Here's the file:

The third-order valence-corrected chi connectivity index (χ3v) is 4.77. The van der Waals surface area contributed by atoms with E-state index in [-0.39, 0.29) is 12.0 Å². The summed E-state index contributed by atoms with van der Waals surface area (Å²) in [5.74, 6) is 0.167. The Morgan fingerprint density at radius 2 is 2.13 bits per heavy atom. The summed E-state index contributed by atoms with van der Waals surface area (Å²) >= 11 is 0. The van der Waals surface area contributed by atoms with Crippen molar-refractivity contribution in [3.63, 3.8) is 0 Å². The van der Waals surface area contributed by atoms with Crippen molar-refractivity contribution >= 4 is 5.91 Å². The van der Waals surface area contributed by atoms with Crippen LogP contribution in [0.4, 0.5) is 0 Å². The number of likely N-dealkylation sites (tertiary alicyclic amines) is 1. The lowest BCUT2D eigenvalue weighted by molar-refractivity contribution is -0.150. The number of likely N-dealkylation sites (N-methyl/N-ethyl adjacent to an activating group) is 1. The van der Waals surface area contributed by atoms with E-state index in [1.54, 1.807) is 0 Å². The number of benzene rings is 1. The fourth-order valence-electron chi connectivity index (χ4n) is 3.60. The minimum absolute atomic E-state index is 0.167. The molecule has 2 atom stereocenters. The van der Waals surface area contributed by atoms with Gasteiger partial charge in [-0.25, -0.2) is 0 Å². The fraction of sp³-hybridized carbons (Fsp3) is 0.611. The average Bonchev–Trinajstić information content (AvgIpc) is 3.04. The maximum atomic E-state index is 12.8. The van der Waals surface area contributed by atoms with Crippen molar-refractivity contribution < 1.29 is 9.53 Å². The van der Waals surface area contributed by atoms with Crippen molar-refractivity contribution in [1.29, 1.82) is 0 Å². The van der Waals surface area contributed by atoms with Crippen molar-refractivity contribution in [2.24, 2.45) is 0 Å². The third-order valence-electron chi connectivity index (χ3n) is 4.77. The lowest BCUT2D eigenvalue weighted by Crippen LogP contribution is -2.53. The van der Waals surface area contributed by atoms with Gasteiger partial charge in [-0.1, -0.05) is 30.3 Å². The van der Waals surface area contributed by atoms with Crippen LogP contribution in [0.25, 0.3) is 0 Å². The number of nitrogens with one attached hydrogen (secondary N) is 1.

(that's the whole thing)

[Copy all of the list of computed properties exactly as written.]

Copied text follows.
The third-order valence-corrected chi connectivity index (χ3v) is 4.77. The van der Waals surface area contributed by atoms with E-state index in [-0.39, 0.29) is 12.0 Å². The summed E-state index contributed by atoms with van der Waals surface area (Å²) in [5.74, 6) is 0.167. The Morgan fingerprint density at radius 2 is 2.13 bits per heavy atom. The summed E-state index contributed by atoms with van der Waals surface area (Å²) >= 11 is 0. The van der Waals surface area contributed by atoms with Crippen molar-refractivity contribution in [3.63, 3.8) is 0 Å². The van der Waals surface area contributed by atoms with Crippen molar-refractivity contribution >= 4 is 5.91 Å². The van der Waals surface area contributed by atoms with Crippen LogP contribution in [0.4, 0.5) is 0 Å². The number of likely N-dealkylation sites (tertiary alicyclic amines) is 1. The lowest BCUT2D eigenvalue weighted by molar-refractivity contribution is -0.150. The number of likely N-dealkylation sites (N-methyl/N-ethyl adjacent to an activating group) is 1. The van der Waals surface area contributed by atoms with E-state index in [1.54, 1.807) is 0 Å². The number of benzene rings is 1. The fourth-order valence-electron chi connectivity index (χ4n) is 3.60. The minimum absolute atomic E-state index is 0.167. The molecule has 2 atom stereocenters. The van der Waals surface area contributed by atoms with Gasteiger partial charge in [-0.25, -0.2) is 0 Å². The fraction of sp³-hybridized carbons (Fsp3) is 0.611. The average Bonchev–Trinajstić information content (AvgIpc) is 3.04. The maximum atomic E-state index is 12.8. The van der Waals surface area contributed by atoms with Crippen molar-refractivity contribution < 1.29 is 9.53 Å². The van der Waals surface area contributed by atoms with Crippen molar-refractivity contribution in [1.29, 1.82) is 0 Å². The van der Waals surface area contributed by atoms with Crippen molar-refractivity contribution in [2.24, 2.45) is 0 Å². The third-order valence-electron chi connectivity index (χ3n) is 4.77. The lowest BCUT2D eigenvalue weighted by Crippen LogP contribution is -2.53. The van der Waals surface area contributed by atoms with Gasteiger partial charge in [-0.1, -0.05) is 30.3 Å². The van der Waals surface area contributed by atoms with Crippen LogP contribution in [0.25, 0.3) is 0 Å². The number of nitrogens with one attached hydrogen (secondary N) is 1.